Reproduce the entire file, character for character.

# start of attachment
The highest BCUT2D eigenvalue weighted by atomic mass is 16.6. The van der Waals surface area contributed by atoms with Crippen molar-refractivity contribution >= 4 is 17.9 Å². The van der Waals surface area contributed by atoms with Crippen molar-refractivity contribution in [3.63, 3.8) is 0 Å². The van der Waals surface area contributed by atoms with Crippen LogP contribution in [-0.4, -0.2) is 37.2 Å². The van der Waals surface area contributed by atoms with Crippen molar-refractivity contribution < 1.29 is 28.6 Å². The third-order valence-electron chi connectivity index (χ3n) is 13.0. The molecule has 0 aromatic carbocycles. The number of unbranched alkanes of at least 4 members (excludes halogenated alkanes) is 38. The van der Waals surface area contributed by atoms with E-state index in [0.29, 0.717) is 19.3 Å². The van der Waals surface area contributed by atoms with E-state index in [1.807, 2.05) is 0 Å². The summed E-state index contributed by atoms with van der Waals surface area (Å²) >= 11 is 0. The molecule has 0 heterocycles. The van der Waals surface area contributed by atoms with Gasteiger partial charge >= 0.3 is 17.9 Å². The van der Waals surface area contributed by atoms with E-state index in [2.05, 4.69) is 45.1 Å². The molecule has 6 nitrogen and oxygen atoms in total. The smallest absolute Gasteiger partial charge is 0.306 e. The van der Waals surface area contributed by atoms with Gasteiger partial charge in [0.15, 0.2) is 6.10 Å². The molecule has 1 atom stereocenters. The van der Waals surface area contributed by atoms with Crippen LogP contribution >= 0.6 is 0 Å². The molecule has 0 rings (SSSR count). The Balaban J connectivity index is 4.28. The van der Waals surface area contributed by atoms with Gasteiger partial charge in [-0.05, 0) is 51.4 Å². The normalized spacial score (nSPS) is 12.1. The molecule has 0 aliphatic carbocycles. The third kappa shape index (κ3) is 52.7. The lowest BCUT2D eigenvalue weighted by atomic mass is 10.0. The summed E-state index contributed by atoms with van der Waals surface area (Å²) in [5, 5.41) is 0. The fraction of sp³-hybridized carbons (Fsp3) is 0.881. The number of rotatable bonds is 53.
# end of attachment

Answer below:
The highest BCUT2D eigenvalue weighted by atomic mass is 16.6. The van der Waals surface area contributed by atoms with Crippen molar-refractivity contribution >= 4 is 17.9 Å². The van der Waals surface area contributed by atoms with Crippen molar-refractivity contribution in [3.63, 3.8) is 0 Å². The van der Waals surface area contributed by atoms with Crippen LogP contribution in [-0.4, -0.2) is 37.2 Å². The van der Waals surface area contributed by atoms with Crippen molar-refractivity contribution < 1.29 is 28.6 Å². The third-order valence-electron chi connectivity index (χ3n) is 13.0. The molecule has 0 aromatic carbocycles. The number of unbranched alkanes of at least 4 members (excludes halogenated alkanes) is 38. The van der Waals surface area contributed by atoms with E-state index in [0.29, 0.717) is 19.3 Å². The van der Waals surface area contributed by atoms with E-state index in [1.807, 2.05) is 0 Å². The summed E-state index contributed by atoms with van der Waals surface area (Å²) >= 11 is 0. The molecule has 0 heterocycles. The van der Waals surface area contributed by atoms with Gasteiger partial charge >= 0.3 is 17.9 Å². The van der Waals surface area contributed by atoms with E-state index in [2.05, 4.69) is 45.1 Å². The molecule has 6 nitrogen and oxygen atoms in total. The smallest absolute Gasteiger partial charge is 0.306 e. The van der Waals surface area contributed by atoms with Gasteiger partial charge in [0.15, 0.2) is 6.10 Å². The molecule has 1 atom stereocenters. The van der Waals surface area contributed by atoms with Crippen LogP contribution >= 0.6 is 0 Å². The molecule has 0 rings (SSSR count). The Balaban J connectivity index is 4.28. The van der Waals surface area contributed by atoms with Gasteiger partial charge in [-0.05, 0) is 51.4 Å². The normalized spacial score (nSPS) is 12.1. The molecule has 0 aliphatic carbocycles. The third kappa shape index (κ3) is 52.7. The lowest BCUT2D eigenvalue weighted by atomic mass is 10.0. The summed E-state index contributed by atoms with van der Waals surface area (Å²) in [5, 5.41) is 0. The fraction of sp³-hybridized carbons (Fsp3) is 0.881. The number of rotatable bonds is 53.